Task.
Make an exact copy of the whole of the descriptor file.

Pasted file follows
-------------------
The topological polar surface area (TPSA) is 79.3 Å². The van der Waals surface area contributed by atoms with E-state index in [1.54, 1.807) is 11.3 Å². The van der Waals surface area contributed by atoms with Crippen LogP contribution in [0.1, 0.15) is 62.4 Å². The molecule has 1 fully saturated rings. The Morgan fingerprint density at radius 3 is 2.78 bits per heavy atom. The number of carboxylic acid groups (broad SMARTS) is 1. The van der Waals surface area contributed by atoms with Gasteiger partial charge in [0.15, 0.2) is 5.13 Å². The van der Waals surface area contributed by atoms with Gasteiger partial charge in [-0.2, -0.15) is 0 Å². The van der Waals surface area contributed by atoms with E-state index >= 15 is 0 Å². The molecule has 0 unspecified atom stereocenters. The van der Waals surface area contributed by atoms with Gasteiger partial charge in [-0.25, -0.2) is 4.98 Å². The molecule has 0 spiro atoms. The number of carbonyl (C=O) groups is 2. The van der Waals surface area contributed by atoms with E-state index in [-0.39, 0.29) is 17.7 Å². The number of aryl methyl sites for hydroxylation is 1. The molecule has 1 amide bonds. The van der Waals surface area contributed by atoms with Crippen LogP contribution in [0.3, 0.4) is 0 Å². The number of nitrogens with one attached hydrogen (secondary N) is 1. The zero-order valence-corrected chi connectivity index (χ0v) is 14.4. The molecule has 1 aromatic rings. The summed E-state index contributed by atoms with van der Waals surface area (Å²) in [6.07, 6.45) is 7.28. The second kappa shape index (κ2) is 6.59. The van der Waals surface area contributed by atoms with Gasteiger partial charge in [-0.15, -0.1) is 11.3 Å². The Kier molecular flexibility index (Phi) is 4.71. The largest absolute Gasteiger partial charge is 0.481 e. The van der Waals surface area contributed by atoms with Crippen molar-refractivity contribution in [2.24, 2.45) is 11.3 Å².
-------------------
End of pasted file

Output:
The topological polar surface area (TPSA) is 79.3 Å². The van der Waals surface area contributed by atoms with E-state index in [1.54, 1.807) is 11.3 Å². The van der Waals surface area contributed by atoms with Crippen LogP contribution in [0.1, 0.15) is 62.4 Å². The molecule has 1 fully saturated rings. The Morgan fingerprint density at radius 3 is 2.78 bits per heavy atom. The number of carboxylic acid groups (broad SMARTS) is 1. The van der Waals surface area contributed by atoms with Gasteiger partial charge in [0.15, 0.2) is 5.13 Å². The van der Waals surface area contributed by atoms with Gasteiger partial charge in [-0.2, -0.15) is 0 Å². The van der Waals surface area contributed by atoms with E-state index >= 15 is 0 Å². The molecule has 0 unspecified atom stereocenters. The van der Waals surface area contributed by atoms with Gasteiger partial charge in [-0.25, -0.2) is 4.98 Å². The molecule has 0 spiro atoms. The number of carbonyl (C=O) groups is 2. The van der Waals surface area contributed by atoms with E-state index in [-0.39, 0.29) is 17.7 Å². The number of aryl methyl sites for hydroxylation is 1. The molecule has 1 amide bonds. The van der Waals surface area contributed by atoms with Crippen LogP contribution in [0.3, 0.4) is 0 Å². The number of nitrogens with one attached hydrogen (secondary N) is 1. The zero-order valence-corrected chi connectivity index (χ0v) is 14.4. The molecule has 1 aromatic rings. The summed E-state index contributed by atoms with van der Waals surface area (Å²) in [6.07, 6.45) is 7.28. The second kappa shape index (κ2) is 6.59. The van der Waals surface area contributed by atoms with Gasteiger partial charge in [-0.15, -0.1) is 11.3 Å². The Kier molecular flexibility index (Phi) is 4.71. The largest absolute Gasteiger partial charge is 0.481 e. The van der Waals surface area contributed by atoms with Crippen molar-refractivity contribution in [2.24, 2.45) is 11.3 Å².